20. None are willing that God should do right who do not do right themselves. This is self evident.
21. Unless doing right is supremely pleasing to you, you cannot be saved.
22. Anxious sinners are often distressed for fear God will do right. If they remain in sin God will certainly send them to hell. This would be right. This it would be his duty to do. But this is the cause of the sinner's anxiety. He fears God will do what He ought.
23. We see what true submission is. It consists in a willingness to have God do, in all things, with us and ours, through all the universe and to all eternity, just right--to dispose of all we have and are just as the highest good of the universe shall demand.
24. What a glorious consideration it is that the Supreme, Universal Judge of all the earth will do right. He cannot be mistaken. He cannot be bribed. He cannot be deterred. He cannot be prevented. He will never change. He will never cease to be. What a glorious consideration to be under the government of such a being.
25. If his providential designs are displeasing to you, you cannot be saved. He deals with you just as He does, because it is right, because, under the circumstances, the highest good of the universe demands it. Thus He will do without asking your leave. If you are pleased with it, it is well. If you are displeased, there is no help for you.
26. God is equally good in all He does, for the best of all reasons, that He has the same ultimate reason for all He does, namely, the highest good of the universe demands it. In other words, it is right.
27. He deserves as much praise, for sending the wicked to hell, as for taking the righteous to heaven. He deserves just as much praise for what are called his judgments as for what are called his mercies, for sickness as for health, for death as for life, for hell as for heaven, for pestilence, earthquake, and tornado, under the circumstances in which they occur, as for their direct opposites under other circumstances. One law governs Him in all these things. One principle of action, one motive or intention accounts for the whole.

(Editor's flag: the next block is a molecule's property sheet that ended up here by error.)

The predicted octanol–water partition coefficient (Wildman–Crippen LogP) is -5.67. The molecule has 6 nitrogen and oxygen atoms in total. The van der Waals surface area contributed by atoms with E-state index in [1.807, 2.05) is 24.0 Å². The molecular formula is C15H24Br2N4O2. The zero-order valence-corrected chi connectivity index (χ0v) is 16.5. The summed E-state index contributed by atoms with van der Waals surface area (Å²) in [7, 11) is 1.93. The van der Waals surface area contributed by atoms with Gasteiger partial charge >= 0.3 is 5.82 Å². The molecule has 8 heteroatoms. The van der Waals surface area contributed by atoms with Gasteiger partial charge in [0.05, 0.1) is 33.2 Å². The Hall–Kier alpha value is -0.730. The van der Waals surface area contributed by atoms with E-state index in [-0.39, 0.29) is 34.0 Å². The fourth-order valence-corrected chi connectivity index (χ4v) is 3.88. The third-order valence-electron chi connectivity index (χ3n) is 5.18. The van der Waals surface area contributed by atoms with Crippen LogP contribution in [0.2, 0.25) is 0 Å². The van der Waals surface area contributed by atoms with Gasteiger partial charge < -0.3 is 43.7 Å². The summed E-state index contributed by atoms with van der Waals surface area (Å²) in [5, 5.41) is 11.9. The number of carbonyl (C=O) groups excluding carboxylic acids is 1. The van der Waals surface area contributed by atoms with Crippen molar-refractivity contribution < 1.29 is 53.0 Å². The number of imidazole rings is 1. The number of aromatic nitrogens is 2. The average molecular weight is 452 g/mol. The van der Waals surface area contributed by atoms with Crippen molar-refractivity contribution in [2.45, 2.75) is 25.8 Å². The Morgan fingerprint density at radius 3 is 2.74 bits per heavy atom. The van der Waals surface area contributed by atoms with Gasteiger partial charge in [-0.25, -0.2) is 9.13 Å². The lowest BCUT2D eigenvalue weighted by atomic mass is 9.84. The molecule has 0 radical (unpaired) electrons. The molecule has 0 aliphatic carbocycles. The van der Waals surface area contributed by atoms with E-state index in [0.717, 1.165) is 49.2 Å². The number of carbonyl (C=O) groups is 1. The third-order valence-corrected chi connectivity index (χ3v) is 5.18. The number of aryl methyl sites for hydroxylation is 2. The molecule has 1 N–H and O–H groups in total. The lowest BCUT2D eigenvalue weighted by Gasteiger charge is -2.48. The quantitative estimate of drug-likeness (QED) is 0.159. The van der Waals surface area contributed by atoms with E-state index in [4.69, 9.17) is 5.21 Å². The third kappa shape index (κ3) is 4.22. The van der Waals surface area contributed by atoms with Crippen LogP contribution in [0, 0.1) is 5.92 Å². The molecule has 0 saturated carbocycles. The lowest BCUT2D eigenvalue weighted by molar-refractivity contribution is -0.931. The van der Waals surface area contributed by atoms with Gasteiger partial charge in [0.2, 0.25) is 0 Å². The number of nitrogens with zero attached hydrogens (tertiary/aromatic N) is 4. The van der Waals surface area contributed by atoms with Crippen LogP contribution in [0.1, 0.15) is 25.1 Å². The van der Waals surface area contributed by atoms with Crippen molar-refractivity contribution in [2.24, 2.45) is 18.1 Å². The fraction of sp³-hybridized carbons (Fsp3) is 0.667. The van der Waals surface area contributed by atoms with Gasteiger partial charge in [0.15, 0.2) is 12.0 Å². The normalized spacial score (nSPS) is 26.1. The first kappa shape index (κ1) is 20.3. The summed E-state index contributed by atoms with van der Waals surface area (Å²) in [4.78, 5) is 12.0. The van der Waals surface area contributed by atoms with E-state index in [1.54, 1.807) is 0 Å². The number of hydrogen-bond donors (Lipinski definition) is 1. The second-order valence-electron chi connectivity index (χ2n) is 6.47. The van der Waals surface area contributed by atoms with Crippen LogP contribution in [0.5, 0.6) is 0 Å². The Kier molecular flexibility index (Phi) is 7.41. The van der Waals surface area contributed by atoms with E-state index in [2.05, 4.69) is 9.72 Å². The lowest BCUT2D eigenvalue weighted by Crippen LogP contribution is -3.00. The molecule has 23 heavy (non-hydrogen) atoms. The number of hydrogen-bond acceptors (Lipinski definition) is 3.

28. If He send any of you to hell, all heaven will be under an obligation to praise Him for it. If He send your companions or children to hell, you will be under obligation to praise Him for it. If he send your children or even yourself to hell, you will be under an eternal obligation to praise Him for it. It will always be true that He did it because it was right, because the public good demanded it, and it was therefore his duty to do it. He did it in compliance with the great law of perfect benevolence. And shall you not praise Him for being benevolent?
29. There is no good reason for being shocked at the idea, of God's being the subject of moral obligation, and acting in accordance with the dictates of law and of conscience.
30. Unless you are, according to your knowledge, as upright as God is, you are not willing He should do right, you are in rebellion against Him, and cannot be in a state of justification with God.
31. Sinners are so selfish that they would be saved at all events. Whether it would be right or wrong on the part of God to save them they neither consider nor care.
32. If God should save sinners, forgive their sins, and treat them as they desire Him to treat them, He would ruin the universe.
33. The prayers of impenitent sinners for forgiveness, are among the blackest sins in the universe. Nothing is more common than for impenitent professors of religion, and impenitent non-professors to pray that their sins may be forgiven. But to forgive their sins while they are impenitent, would not be right but infinitely wrong on the part of God. Such prayers are a virtual asking of God to commit a great sin, to abandon the public good, to ruin the universe for their sake. Let every one of you then remember that if you pray for forgiveness, when you do not repent and forsake your sin, you are guilty of the grossest insult to God, and of the highest rebellion against Him and his government.
34. Since the Atonement and in view of the promise of God, right is consistent with, and demands your salvation if you accept of Christ. By this I do not mean that upon the principle of distributive justice you might not be justly punished. But I do mean that upon the principle of public justice, your salvation, upon these conditions, is consistent with, and demanded by the highest good.
35. Unless you comply with these conditions you must be damned, and all the holy will thank God for sending you to hell.
36. How sweet it is to think of God as the Judge of all the earth. And how deep and permanent is the consolation that in all things He will do right. Every holy being in all worlds, at all times, is ready to cry out, Let the Judge of all the earth do right. Amen and Amen.